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unwounded. The rifle-works were followers from Kansas, was sent out next attacked, and speedily carried, with a flag of truce to call a parley, being defended by five insurgents but was instantly shot down by the only. These attempted to cross the Virginians, receiving six balls in his river, and four of them succeeded in person. Thompson, their prisoner, reaching a rock in the middle of it, was attacked by scores of them in whence they fought with two hun- the parlor where he was confined, dred Virginians, who lined either but saved for the moment by a young bank, until two of them were dead, lady throwing herself between him and a third mortally wounded, when and their presented rifles, because, as the fourth surrendered. Kagi, she afterward explained, she “did Brown's Secretary of War, was one not want the carpet spoiled." He of the killed. William H. Leeman, was dragged out to the bridge, there one of Brown's captains, being pur- shot in cold blood, and his body ridsued by scores, plunged into the dled with balls at the base of the river, a Virginian wading after him. pier, whither he had fallen forty feet Leeman turned round, threw up his from the bridge. empty hands, and cried, “Don't By this time, more militia had arshoot!” The Virginian fired his pis- rived from every quarter, and a party tol directly in the youth's face--he from Martinsburgh, led by a railroad was but twenty-two-and shattered conductor, attacked the Armory his head into fragments.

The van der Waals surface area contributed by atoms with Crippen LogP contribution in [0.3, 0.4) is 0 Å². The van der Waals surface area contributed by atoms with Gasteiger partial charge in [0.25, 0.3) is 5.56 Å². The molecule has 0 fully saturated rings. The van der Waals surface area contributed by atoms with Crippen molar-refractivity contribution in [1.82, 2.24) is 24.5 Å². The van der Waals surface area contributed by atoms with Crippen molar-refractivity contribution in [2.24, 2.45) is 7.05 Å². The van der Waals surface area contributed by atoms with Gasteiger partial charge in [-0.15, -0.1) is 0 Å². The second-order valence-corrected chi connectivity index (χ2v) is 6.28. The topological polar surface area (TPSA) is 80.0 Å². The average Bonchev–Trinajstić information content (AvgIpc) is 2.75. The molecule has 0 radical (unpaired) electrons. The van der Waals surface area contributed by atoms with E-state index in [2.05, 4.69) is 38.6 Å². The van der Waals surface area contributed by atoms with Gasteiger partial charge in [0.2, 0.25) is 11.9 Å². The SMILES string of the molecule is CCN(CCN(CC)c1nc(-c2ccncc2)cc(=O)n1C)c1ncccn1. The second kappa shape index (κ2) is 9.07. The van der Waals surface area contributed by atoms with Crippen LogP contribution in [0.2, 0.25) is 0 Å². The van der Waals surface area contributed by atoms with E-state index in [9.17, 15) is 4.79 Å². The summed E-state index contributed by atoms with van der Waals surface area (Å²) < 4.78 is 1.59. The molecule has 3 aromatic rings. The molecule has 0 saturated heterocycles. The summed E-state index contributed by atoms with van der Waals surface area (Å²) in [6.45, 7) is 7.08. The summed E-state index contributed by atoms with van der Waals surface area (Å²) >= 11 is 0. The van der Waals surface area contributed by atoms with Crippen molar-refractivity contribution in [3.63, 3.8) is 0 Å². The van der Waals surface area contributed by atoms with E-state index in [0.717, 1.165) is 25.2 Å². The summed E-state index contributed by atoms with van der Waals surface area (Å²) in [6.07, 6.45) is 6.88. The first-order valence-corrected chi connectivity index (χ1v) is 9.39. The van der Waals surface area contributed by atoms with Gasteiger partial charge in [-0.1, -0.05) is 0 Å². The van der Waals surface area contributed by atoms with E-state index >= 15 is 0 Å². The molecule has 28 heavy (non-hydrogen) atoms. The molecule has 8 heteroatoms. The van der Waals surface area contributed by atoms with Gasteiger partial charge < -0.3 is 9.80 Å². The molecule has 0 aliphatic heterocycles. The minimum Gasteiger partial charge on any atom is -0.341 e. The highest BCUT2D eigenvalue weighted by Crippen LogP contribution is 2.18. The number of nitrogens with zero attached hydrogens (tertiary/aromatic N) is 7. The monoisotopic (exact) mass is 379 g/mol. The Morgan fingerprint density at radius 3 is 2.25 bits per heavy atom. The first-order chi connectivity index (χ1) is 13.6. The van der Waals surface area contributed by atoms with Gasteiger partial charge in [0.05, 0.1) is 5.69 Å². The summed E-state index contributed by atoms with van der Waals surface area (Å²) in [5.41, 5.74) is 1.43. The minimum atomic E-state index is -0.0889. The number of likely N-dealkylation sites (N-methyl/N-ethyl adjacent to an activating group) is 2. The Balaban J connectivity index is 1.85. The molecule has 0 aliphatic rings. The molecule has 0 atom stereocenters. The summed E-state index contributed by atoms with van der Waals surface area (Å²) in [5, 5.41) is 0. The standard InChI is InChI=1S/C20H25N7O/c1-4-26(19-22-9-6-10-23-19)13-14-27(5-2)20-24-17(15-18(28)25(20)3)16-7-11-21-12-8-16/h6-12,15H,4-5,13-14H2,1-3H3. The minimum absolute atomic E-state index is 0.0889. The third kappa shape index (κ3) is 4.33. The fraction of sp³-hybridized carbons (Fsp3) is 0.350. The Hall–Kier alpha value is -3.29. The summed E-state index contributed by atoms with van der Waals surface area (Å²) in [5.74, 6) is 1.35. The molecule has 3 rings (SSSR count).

buildings in the rear, while a detachBy this time, all the houses around ment of the same force assailed them the Armory buildings were held by in front. Brown, seeing that his asthe Virginians. Capt. Turner, who sailants were in overwhelming force, had fired the first shot in the morn- retreated to the engine-house, where ing, was killed by the sentinel at the he repulsed his assailants, who lost Arsenal gate, as he was raising his two killed and six wounded. rifle to fire. Here Dangerfield New Still, militia continued to pour in; by, a Virginia slave, and Jim, one of the telegraph and railroad having Col. Washington's negroes, with a free been completely repaired, so that the negro, who had lived. on Washing Government at Washington, Gov. ton's estate, were shot dead; and Wise at Richmond, and the authoriOliver Brown, another of the old ties at Baltimore, were in immediate man's sons, being hit by a ball, came communication with Harper's Ferry, inside of the gate, as his brother and hurrying forward troops from all Watson had done, lay quietly down quarters to overwhelm the remaining without a word, and in a few mo- handful of insurgents, whom terror ments was dead. Mr. Beckham, and rumor had multiplied to twenty mayor of the town, who came within times their actual number. At five, range of the insurgents' rifles as they P. M., Capt. Simms arrived, with were exchanging volleys with the militia from Maryland, and completVirginians, was likewise killed. ed the investment of the Armory

At the suggestion of Mr. Kitzmil- | buildings, whence eighteen prisoners ler, one of Brown's prisoners, Aaron had already been liberated upon the D. Stevens, one of his most trusted retreat of Brown to the engine-house.

DEFEAT AND CAPTURE OF BROWN.

WN.